Star Theatres. Peter Maddern. 19 Jul 2017
Walking the Kokoda Trail has become something of a fitness-vacation fashion, one which defeats a few people and is a revelation to most. Here is a play which should be compulsory viewing for all those intending to go. It is an intense dip into the wartime world it once was and the reason its name now has such renown.
Peter Maddern has created a stereotypical young Aussie soldier who found himself in New Guinea as a “Chocko” or “chocolate soldier”, which label denoted the barely trained innocents who were late into action in WWII. Todd Grey portrays the young Private Morris Powell delivering a highly credible character; a classic, ingenuous ocker bloke with a broad accent and a voice more typical of the footy outer than the stage. It’s a huge script in which a series of wartime actions are embodied as well as a potted history of the whole interaction with the Japanese and some of the politics of the field, and a sense of the acquisition of wisdom by the character himself. It is a torrent of dialogue. Grey gives it light and dark, pace, tension, drama, and intimacy.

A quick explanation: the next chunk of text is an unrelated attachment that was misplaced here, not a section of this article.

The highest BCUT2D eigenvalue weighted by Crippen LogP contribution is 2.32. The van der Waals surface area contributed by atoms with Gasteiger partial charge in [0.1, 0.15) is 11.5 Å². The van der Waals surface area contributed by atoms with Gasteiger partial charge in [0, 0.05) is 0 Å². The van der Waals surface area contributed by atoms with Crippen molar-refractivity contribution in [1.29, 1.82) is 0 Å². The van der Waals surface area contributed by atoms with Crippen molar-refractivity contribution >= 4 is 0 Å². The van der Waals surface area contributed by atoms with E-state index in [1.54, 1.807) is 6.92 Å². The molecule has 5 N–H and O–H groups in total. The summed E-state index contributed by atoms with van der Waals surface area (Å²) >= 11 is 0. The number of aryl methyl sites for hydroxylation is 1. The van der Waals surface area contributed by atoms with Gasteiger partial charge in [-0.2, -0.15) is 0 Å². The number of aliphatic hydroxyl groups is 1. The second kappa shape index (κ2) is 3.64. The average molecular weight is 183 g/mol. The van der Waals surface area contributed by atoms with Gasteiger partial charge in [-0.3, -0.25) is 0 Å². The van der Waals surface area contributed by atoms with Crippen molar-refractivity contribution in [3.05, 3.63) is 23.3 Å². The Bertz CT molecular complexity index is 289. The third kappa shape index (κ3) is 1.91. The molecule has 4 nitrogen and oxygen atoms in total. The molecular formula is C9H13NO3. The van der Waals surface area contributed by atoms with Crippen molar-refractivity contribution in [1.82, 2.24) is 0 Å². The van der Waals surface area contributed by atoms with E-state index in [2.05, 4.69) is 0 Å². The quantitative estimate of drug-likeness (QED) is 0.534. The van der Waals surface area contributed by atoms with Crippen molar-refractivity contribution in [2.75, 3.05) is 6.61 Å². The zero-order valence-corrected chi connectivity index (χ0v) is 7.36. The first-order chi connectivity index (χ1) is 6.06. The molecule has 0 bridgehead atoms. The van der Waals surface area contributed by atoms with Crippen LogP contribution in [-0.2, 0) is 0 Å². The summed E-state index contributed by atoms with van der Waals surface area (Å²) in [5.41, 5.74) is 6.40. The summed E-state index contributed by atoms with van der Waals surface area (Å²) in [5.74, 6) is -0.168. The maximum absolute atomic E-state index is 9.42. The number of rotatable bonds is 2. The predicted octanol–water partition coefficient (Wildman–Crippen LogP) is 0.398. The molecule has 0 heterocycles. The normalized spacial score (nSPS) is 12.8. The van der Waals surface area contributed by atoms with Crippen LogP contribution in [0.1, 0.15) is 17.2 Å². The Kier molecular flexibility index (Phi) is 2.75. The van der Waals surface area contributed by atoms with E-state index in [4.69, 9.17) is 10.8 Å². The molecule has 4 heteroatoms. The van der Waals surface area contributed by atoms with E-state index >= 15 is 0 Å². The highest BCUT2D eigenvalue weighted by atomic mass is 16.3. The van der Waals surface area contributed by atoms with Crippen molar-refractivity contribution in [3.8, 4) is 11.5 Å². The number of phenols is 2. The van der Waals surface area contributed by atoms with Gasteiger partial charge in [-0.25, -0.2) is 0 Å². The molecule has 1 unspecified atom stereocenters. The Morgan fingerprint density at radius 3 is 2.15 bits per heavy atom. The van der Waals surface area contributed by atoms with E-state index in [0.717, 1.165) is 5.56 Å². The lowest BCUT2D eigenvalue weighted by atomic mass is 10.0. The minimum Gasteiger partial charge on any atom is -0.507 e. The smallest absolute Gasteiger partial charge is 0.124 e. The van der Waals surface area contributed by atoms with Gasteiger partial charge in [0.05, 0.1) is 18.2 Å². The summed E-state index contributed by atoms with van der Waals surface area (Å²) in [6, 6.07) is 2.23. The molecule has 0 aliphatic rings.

For one man alone on a small stage, it could have seemed an overly complex monologue but the writer, Maddern, also has directed the work and has seen that not only are there costume changes and one large rock-style prop to give the performer a sense of time and scene, but that his assorted frays of one-sided combat action are embellished by excellent sound and lighting.
Josh Williams’ soundscape is simply superb - from the jungle chatter of birds and weather to the percussion of weaponry and the sound of voices close and far from all directions. He peoples the theatre with invisibles. With Zac Eichner’s dramatic lighting and a haze of smoke, muddy mountaintop and frantic combat all feel real.
The narrative is rapid-fire and fact-filled. It’s a lot to take in. Occasionally time and place are projected through lights fanned out in the smoke effects.
It is not the easiest night in the theatre. It is not an easy story. But it is an important one in Australian history. It marks a crucial early defeat of the Japanese and it portrays a too-often overlooked saga of a mob of Aussie men who defended this country, but rarely ever told the gruelling tale.
One might suggest playwright Maddern cuts the early comparison to a then and now of Melbourne suburbs from the script and also the word “clusterf@!k” which was born of Vietnam. These anachronisms stand out like banners of distraction. But, otherwise, bravo!
When: 19 Jul to 5 Aug
Where: Star Theatres